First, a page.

Monday, April 28, 2008

The History of Lyon County Kentucky - Part 7

Soon legislative committees were making official inspections of the Frankfort prison. Their grim reports shocked the conscience of lawmakers and voters. Slowly the tide of opinion began to turn in favor of Blackburn and his plan for prison reform.

The governor’s legislative package included many correctional principles implemented years later such as strict classification of offenders and “halfway” houses for prisoners moving back into a free society. Most important to the immediate need, however, was the appointment of a three-man commission to select a site and receive plans for a “branch penitentiary”.

A pivotal member of the commission was an old friend of Blackburn’s and a colorful hero of the Confederacy – General H. B. Lyon of Eddyville. After visiting several sites, the commission narrowed the choice to Bowling Green and the general’s hometown.

The people of Lyon County were excited at the prospect of the prison being located in their county seat. The railroads were overtaking the river market upon which Eddyville had depended through the years as its main economic asset. The community saw the prison as a much needed industry and pledged money and land for its construction.

The Eddyville location, high on a hill overlooking the Cumberland River, was ideal, according to the architects hired to advise the commission on site selection. The tract adjoined the Paducah-to-Louisville railway and was within 2,000 yards of the river, 116 feet above its low watermark.

The area was a healthy region, conducive to agricultural endeavors and blessed with a bountiful store of natural resources – coal, iron, brick clay and building stone. Perhaps most important to the minds of law-abiding citizens, Eddyville was remote from the populations centers of the state. It was considered good planning to have convicted felons as far removed from the mainstream of society as possible.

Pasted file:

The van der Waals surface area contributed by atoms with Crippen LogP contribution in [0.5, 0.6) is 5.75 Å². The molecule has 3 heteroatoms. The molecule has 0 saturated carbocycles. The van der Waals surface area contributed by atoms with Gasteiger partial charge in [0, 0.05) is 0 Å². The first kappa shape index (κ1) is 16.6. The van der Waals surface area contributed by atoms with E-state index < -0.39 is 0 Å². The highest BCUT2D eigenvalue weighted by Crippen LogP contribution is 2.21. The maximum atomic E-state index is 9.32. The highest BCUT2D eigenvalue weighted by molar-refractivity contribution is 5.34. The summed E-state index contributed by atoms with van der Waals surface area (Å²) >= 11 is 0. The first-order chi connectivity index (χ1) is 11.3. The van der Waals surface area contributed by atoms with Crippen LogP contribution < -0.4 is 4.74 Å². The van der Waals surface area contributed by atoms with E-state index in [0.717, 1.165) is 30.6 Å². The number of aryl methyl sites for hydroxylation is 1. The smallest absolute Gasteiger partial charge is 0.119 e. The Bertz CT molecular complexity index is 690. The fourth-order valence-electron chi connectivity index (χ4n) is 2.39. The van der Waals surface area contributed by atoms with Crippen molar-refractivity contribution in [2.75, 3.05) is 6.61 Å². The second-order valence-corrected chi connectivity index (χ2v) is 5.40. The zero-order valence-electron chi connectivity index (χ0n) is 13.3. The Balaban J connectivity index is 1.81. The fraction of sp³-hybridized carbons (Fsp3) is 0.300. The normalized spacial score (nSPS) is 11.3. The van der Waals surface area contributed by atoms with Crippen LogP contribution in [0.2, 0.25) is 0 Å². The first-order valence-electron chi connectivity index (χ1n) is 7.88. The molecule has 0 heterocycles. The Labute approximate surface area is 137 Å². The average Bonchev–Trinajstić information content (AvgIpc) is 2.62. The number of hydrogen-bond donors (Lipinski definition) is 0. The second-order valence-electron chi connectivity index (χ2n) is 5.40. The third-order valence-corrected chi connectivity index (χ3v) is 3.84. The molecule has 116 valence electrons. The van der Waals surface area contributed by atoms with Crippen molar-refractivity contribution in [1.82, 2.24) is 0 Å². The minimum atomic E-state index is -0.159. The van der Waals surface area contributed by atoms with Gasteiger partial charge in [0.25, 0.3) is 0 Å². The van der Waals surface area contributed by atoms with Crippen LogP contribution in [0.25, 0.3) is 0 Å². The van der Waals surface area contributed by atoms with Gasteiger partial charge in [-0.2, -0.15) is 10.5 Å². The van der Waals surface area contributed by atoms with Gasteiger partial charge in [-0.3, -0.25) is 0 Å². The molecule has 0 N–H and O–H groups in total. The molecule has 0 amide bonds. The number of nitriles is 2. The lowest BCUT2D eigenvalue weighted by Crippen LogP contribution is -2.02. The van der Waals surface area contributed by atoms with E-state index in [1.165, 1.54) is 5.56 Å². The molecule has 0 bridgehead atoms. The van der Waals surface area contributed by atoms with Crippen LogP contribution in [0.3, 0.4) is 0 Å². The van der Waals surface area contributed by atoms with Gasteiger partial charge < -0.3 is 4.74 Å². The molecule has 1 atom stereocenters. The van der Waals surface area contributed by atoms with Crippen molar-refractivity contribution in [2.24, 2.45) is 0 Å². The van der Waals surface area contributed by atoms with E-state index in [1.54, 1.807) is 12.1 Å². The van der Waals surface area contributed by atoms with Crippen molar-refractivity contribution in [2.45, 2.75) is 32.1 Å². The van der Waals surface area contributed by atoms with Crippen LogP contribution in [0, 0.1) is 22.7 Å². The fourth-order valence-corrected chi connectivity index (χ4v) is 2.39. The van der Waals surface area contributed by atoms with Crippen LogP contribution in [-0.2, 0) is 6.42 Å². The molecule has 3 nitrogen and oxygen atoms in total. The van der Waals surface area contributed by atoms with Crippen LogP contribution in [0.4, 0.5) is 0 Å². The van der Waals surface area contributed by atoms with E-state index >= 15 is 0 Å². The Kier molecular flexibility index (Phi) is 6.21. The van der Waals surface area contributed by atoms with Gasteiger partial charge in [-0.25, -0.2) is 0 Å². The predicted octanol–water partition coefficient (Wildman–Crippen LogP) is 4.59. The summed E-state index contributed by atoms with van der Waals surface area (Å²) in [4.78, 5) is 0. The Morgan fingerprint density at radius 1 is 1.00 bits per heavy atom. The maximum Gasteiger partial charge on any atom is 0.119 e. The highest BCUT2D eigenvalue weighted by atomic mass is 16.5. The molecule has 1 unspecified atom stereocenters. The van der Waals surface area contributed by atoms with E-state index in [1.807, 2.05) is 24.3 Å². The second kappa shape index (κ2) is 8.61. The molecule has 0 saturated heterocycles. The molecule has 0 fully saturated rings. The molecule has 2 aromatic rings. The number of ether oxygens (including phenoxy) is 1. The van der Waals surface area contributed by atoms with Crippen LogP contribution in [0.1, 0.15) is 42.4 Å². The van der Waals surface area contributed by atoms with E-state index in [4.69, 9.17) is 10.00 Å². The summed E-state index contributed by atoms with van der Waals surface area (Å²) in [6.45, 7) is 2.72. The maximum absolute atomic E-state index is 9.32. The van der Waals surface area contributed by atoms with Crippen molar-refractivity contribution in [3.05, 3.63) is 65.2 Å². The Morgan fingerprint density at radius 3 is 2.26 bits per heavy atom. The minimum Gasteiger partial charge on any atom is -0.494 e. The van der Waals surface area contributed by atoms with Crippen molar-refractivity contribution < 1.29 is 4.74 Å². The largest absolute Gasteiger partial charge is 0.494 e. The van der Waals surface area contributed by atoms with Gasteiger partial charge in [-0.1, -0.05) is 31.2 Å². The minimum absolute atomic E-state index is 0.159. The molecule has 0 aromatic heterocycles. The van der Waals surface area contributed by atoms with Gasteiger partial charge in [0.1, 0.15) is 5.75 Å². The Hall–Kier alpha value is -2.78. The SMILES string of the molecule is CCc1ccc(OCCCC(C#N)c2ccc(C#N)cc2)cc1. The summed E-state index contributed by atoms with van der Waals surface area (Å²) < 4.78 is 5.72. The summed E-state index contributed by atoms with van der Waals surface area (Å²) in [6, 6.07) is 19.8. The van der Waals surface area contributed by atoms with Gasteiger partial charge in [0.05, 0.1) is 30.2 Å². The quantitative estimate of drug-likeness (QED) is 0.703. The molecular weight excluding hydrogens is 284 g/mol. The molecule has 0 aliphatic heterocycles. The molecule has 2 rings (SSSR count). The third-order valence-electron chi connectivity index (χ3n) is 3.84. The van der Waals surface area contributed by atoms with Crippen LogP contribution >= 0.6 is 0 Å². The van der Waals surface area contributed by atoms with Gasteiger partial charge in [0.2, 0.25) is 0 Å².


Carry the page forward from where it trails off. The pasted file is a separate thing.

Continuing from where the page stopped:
In 1844 [sic – 1884], after Blackburn had left office, the legislature appropriated funds for the branch penitentiary at Eddyville. Construction began in October of that year when the first inmates arrived to make up the bulk of the labor force.

The inmates were assisted by 30 Italian stonemasons, who hewed the large stones from limestone slabs dug from a quarry within 300 yards of the construction site and transported over a small gauge railway built for the purpose.

The state had purchased 87 acres for $4,000, of which $1,400 was donated by the citizens of Eddyville. The prison itself was to cover only 10.5 acres with the remaining land to be used for farming and garden plots for prisoners.

Slowly the massive limestone structure began to rise upon the hilltop, dominating the horizon and posing like a brooding monster over the peaceful river valley. It took on the appearance of a large medieval fortress.

The “Castle on the Cumberland” was completed officially in 1886, at a cost of $275,000, a pittance compared to today’s prison costs.

[Picture on this page is a full view of the “river side/front” of the prison. The lake is shown in the foreground of the picture, and the water tower with the letters, KSP, stands behind and above the prison. A small pleasure boat is seen on the lake in the foreground of the picture. The picture seems to have been taken from the vantage point of a boat on the lake.]

Before the mortar had hardly dried and inmates began filling up on its cavernous confines, a large sign was placed above the front entrance: “Abandon Hope, All Ye That Enter Here”.

Early living conditions for the convicts were far from the humane designs of Governor Blackburn. An 1897 legislative investigation produced alarming revelations. Twelve-year-old boys were being incarcerated at the prison. Corporal punishment, including lashings at the post, was inflicted regularly. Sometimes permanent injury such as broken bones was sustained.

The mortality rate was shocking. In 1896, there were 35 deaths from natural causes. A year later, 27 prisoners died. The main cause of their demise was sewer gas, which languished in the damp and squalid basements of the cell houses where long-term prisoners were confined without proper ventilation or exercise.

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